DC at Night

DC at Night

Tuesday, April 9, 2013

The Girls of Atomic City

As can so often be the case, the idea for Denise Kiernan's new book came as she was doing research for another project. Kiernan was preparing an article on nuclear medicine when she found a 1944 black-and-white picture of a group of well-dressed young women, all sitting in front of giant machines with knobs and dials at the then-secret Tennessee city of Oak Ridge. Keirnan knew little about Oak Ridge, one of the sites involved in America's race to create the nuclear bomb. "But that picture really, really drew me in." she says. She wanted to discover more. And the fascinating story that she discovered is now detailed in The Girls of Atomic City: The Untold Story of the Women Who Helped Win World War II.

Kiernan recently appeared at the National Archives to discuss her book and the women who people it. "It's the true story of women working at a secret government city whose sole purpose was enriching uranium. They were working on the world's 1st atomic bomb, but they didn't know it at the time," the author said.

Although all the stories were different, there were several common elements. For the most part the women were young, excited to be working, and looking at this as an opportunity for adventure. Celine, 22, was typical. In 1943, her boss came to her and said "we're moving our office and I need you to go with me." Celine asked where they would be going. "You get to the train station and we'll tell you where to get off," he replied. But what would she doing? All they would say is that she would be helping the war effort. "So off she and the others went to a new city that nobody knew existed," Kiernan said.

The one thing that all the interviewees remembered was the mud, which was everywhere. Originally, Oak Ridge was designed for 13,000 residents. That number climbed to 75,000 by 1945. At one point, builders were constructing a new house every 30 minutes on the 56,000-acres site, which at the time contained the largest single building in the world. During its height, Oak Ridge was using more electricity than New York City.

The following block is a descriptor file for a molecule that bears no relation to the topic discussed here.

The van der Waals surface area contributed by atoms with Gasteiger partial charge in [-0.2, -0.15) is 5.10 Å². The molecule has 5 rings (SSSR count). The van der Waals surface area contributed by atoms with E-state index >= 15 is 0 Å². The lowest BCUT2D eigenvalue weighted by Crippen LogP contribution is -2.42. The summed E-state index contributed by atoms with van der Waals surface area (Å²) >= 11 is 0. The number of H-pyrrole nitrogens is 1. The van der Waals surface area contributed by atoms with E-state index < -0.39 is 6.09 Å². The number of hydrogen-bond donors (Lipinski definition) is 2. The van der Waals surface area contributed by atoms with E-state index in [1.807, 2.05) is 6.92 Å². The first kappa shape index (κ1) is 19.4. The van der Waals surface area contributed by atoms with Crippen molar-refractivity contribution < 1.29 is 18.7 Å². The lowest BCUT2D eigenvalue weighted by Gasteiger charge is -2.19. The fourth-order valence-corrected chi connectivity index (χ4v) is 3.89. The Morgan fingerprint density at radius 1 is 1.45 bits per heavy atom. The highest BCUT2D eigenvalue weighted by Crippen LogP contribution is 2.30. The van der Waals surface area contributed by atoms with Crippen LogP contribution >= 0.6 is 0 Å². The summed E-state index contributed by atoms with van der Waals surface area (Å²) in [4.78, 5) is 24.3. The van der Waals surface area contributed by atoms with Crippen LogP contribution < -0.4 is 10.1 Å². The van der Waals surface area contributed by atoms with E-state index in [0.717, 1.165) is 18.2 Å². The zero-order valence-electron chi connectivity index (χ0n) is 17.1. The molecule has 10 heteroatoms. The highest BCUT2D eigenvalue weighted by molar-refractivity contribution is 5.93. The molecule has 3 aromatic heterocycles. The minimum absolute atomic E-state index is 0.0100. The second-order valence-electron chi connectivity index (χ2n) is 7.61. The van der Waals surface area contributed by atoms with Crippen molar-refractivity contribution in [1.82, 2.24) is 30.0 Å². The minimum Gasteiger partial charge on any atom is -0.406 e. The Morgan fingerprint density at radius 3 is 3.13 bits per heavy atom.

None of the women knew all of what was going on due to the tight secrecy surrounding every aspect of Oak Ridge. Each could only view the project through her job. One woman was convinced that the project had something to do with urine since all she did 8 hours a day was label urine samples. Another was equally certain that pipes were the key since pipes came into the room where she worked, she inspected them, and they were moved out the door. The locals nearby were equally in the dark. "All they saw was that everything was going in and nothing was going out," Kiernan said. But, eventually there was something coming out - 2 or 3 teaspoons of atomic matter in a canister in a briefcase strapped to someone's wrist.

Because of the urgency of the Manhattan Project, the operations at Oak Ridge ran around the clock. The employees worked in shifts, ate in shifts, played in shifts, and slept in shifts. There were 24-hour skating and dance halls for recreation. And, as you might imagine, with young men and women working and living together, romance blossomed. In fact, many of the women who worked at the site are still married to the husbands they 1st met there.

In today's age of internet and 24-hour cable TV, it may seem strange that the secrets at Oak Ridge were kept quiet. But World War II was a much different time. People didn't want to take any action that could jeopardize the war effort. They believed in the message of the 3 Monkeys posted throughout the plant. That message - "What you say here, what you do here, what you hear here, what you learn here, let it stay here."

But on August 6th, 1945, the secret behind Oak Ridge was revealed when the 1st Atomic bomb was dropped on Hiroshima, followed by a 2nd bomb on Nagasaki a few days later.

"The workers at Oak Ridge realized then that the world was a completely different place now and they had had a part in that. On V-J day, they were very happy the war was over, but it was difficult for some of them to handle their involvement at the time," Keirnan said.

Tales, Tidbits, and Tips
As part of her book promotion, Kiernan appeared on The Daily Show with Jon Stewart. Click here to view the video clip of the interview.

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